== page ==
Saturday, November 27, 2010

Medium Raw by Anthony Bourdain

Chapters of this book were more titillating than a Harlequin romance novel. Especially the chapter about reading pho - the national dish of Vietnam. Myself, I eat pho (@ Lexington's Pho BC, prior post here) a couple times a month because I crave it. Bourdain admits that describing pho in a sexual way is one of the few times where such adjectives and descriptors are appropriate in the food context. I added tendon to my regular pho experience after reading chapter 8: "it should have just enough bite, just enough resistance, dissolving into fatty, marrow-like substance after just a few chews - a counterpoint to the wispy, all-too-brief pleasures of the beef." Yep... point on.  In fact, after the gluttony that was Thanksgiving a nice bowl of pho sounds pretty good!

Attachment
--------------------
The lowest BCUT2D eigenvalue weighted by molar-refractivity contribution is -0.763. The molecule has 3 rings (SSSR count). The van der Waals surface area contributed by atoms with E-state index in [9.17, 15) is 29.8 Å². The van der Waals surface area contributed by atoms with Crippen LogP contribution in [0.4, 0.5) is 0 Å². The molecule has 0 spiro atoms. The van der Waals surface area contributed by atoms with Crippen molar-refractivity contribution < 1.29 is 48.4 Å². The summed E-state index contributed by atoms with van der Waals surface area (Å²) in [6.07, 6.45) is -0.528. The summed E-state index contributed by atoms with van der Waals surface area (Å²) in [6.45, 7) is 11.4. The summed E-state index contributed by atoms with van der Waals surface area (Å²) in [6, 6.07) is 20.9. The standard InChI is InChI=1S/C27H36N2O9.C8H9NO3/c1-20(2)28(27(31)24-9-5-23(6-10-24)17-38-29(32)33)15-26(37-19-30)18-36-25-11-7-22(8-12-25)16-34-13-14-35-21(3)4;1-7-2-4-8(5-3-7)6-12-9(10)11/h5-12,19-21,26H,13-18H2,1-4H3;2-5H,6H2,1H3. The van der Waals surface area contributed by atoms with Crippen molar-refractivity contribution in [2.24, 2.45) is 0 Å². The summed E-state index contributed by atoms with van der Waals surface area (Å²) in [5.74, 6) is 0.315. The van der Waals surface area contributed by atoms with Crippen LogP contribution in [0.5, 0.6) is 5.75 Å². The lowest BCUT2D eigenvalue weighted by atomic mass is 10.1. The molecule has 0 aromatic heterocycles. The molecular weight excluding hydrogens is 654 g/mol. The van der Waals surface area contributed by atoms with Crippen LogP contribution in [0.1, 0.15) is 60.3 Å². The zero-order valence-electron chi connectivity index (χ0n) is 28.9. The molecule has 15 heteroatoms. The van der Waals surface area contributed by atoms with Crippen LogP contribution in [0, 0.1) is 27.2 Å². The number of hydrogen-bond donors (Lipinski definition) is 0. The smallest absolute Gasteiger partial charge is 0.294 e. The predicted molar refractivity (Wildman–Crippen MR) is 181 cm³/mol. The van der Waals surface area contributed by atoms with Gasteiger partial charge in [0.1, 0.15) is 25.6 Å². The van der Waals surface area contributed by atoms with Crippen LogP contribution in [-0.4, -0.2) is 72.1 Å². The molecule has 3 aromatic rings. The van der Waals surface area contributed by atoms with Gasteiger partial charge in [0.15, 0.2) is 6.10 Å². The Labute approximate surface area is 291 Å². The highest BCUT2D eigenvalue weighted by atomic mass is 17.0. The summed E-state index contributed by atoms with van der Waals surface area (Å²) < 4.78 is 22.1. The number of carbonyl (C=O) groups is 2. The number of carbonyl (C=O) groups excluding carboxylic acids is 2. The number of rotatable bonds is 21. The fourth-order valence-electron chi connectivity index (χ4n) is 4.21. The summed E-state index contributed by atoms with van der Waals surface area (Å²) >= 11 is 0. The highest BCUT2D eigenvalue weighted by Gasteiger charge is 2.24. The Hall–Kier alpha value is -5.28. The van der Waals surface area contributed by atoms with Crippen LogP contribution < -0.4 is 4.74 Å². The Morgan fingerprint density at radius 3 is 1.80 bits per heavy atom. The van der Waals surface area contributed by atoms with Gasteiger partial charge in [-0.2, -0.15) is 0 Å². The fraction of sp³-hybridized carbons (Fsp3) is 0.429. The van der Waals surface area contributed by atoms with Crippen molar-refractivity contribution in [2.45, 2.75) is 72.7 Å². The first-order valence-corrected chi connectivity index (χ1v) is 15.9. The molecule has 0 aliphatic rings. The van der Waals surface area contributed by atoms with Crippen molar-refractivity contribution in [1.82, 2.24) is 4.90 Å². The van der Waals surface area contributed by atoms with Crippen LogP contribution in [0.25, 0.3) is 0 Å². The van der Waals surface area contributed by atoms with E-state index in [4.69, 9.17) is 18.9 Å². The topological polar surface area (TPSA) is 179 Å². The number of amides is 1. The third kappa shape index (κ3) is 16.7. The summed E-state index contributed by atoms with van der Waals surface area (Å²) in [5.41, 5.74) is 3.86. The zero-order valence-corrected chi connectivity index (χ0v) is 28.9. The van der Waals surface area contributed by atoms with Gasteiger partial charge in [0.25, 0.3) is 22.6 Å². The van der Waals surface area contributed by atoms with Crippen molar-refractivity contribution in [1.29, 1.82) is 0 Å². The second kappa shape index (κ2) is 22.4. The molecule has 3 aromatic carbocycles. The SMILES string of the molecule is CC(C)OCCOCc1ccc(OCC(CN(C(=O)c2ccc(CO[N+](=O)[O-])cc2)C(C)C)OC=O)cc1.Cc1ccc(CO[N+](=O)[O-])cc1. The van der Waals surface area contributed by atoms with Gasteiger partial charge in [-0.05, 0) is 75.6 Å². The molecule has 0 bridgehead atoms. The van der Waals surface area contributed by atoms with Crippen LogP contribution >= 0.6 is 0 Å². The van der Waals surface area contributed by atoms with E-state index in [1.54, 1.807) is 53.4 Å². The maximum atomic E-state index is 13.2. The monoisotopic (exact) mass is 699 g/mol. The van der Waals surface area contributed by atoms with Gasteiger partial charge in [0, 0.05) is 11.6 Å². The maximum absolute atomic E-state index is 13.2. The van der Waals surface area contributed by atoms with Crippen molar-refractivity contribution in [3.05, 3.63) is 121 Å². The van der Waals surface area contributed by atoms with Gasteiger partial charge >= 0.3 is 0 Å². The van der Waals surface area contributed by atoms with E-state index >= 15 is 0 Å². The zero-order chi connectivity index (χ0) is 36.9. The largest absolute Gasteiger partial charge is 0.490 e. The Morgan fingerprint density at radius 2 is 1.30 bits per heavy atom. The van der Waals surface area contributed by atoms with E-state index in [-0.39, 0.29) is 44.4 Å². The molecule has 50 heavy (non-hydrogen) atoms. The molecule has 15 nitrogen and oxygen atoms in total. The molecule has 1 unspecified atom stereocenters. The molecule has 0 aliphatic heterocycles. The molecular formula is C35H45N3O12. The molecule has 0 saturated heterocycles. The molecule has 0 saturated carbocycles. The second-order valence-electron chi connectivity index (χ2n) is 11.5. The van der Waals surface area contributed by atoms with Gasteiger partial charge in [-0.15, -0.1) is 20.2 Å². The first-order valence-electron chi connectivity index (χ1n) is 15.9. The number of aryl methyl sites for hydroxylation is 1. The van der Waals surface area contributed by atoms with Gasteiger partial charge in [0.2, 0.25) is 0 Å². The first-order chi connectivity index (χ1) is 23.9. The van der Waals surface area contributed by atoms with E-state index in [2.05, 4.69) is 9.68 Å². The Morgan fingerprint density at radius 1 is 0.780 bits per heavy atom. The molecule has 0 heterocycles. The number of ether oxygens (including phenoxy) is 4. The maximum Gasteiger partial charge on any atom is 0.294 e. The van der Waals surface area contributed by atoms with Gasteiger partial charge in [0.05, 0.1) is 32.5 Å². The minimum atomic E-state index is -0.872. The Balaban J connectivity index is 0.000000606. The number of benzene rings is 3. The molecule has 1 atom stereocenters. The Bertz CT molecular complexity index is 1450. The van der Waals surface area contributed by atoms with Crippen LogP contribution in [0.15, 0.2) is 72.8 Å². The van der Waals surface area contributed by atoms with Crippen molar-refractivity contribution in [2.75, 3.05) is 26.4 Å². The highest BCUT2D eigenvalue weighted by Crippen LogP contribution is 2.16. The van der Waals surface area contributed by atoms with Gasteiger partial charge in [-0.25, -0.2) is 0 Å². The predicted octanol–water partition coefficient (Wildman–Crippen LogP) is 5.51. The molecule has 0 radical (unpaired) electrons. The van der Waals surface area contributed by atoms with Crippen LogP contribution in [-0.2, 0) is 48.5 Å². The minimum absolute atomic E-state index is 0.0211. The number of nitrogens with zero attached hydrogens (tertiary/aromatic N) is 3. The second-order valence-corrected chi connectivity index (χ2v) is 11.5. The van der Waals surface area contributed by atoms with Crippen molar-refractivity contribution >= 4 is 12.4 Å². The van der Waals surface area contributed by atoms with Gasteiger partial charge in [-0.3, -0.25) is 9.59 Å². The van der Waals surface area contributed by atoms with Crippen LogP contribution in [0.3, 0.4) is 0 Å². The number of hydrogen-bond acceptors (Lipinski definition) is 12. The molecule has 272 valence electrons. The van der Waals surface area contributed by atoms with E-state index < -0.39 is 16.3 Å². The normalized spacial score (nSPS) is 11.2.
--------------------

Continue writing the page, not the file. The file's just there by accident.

Bourdain doesn't limit his language to the sexual - he curses like a sailor, but I knew that as an avid No Reservations fan. He eviscerates some of his fellow chefs, while lauding others - a reminder of his prior book (Kitchen Confidential).

The most important chapter - one which should be republished and sent to every parent, educator, lawmaker, and human in the country - is chapter 5: Virtue. There, Bourdain properly suggests that everyone should be able to perform the basics of the kitchen and have a few recipes so that they can properly prepare a meal. Doing so what combat both obesity and poverty. He noted that we lost so much when home-economics was removed from the classroom because it reminded the modern woman of their prior servitude. The problem wasn't home-economics being a requirement for girls, the problem was that it wasn't a required course for all students. Jamie Oliver had a similar mission in obesity-stricken Huntington, WV. Unfortunately, we aren't listening enough as a nation. To this mission, Bourdain ends with the command "Let us go forward. With vigor."

The book is great; read it.